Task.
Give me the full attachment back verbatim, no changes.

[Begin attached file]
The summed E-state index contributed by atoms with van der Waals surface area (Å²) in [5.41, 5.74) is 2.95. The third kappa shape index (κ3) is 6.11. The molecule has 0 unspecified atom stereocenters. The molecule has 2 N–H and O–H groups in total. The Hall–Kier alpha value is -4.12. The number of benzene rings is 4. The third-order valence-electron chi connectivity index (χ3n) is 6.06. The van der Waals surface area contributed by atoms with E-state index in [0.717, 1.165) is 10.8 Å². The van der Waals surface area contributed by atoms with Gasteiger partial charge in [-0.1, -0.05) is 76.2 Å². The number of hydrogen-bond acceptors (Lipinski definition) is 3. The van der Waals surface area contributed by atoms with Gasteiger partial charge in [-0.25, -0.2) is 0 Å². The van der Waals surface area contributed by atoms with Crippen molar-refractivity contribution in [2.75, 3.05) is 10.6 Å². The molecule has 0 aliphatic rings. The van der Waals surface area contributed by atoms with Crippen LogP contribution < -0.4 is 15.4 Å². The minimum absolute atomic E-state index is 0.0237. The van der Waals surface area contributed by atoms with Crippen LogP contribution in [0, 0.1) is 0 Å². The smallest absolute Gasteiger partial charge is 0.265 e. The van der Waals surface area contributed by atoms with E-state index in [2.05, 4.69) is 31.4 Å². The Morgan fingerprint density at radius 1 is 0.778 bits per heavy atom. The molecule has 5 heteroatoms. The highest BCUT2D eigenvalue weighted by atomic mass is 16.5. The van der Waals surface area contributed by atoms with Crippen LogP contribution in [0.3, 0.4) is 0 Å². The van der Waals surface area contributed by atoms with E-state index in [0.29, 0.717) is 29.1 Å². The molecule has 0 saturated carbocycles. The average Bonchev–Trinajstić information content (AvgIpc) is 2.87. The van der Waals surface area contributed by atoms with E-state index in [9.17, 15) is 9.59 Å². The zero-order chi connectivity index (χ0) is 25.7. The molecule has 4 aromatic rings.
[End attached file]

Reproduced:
The summed E-state index contributed by atoms with van der Waals surface area (Å²) in [5.41, 5.74) is 2.95. The third kappa shape index (κ3) is 6.11. The molecule has 0 unspecified atom stereocenters. The molecule has 2 N–H and O–H groups in total. The Hall–Kier alpha value is -4.12. The number of benzene rings is 4. The third-order valence-electron chi connectivity index (χ3n) is 6.06. The van der Waals surface area contributed by atoms with E-state index in [0.717, 1.165) is 10.8 Å². The van der Waals surface area contributed by atoms with Gasteiger partial charge in [-0.1, -0.05) is 76.2 Å². The number of hydrogen-bond acceptors (Lipinski definition) is 3. The van der Waals surface area contributed by atoms with Gasteiger partial charge in [-0.25, -0.2) is 0 Å². The van der Waals surface area contributed by atoms with Crippen molar-refractivity contribution in [2.75, 3.05) is 10.6 Å². The molecule has 0 aliphatic rings. The van der Waals surface area contributed by atoms with Crippen LogP contribution < -0.4 is 15.4 Å². The minimum absolute atomic E-state index is 0.0237. The van der Waals surface area contributed by atoms with Crippen LogP contribution in [0, 0.1) is 0 Å². The smallest absolute Gasteiger partial charge is 0.265 e. The van der Waals surface area contributed by atoms with E-state index in [2.05, 4.69) is 31.4 Å². The Morgan fingerprint density at radius 1 is 0.778 bits per heavy atom. The molecule has 5 heteroatoms. The highest BCUT2D eigenvalue weighted by atomic mass is 16.5. The van der Waals surface area contributed by atoms with Crippen LogP contribution in [0.3, 0.4) is 0 Å². The van der Waals surface area contributed by atoms with E-state index in [0.29, 0.717) is 29.1 Å². The molecule has 0 saturated carbocycles. The average Bonchev–Trinajstić information content (AvgIpc) is 2.87. The van der Waals surface area contributed by atoms with E-state index in [9.17, 15) is 9.59 Å². The zero-order chi connectivity index (χ0) is 25.7. The molecule has 4 aromatic rings.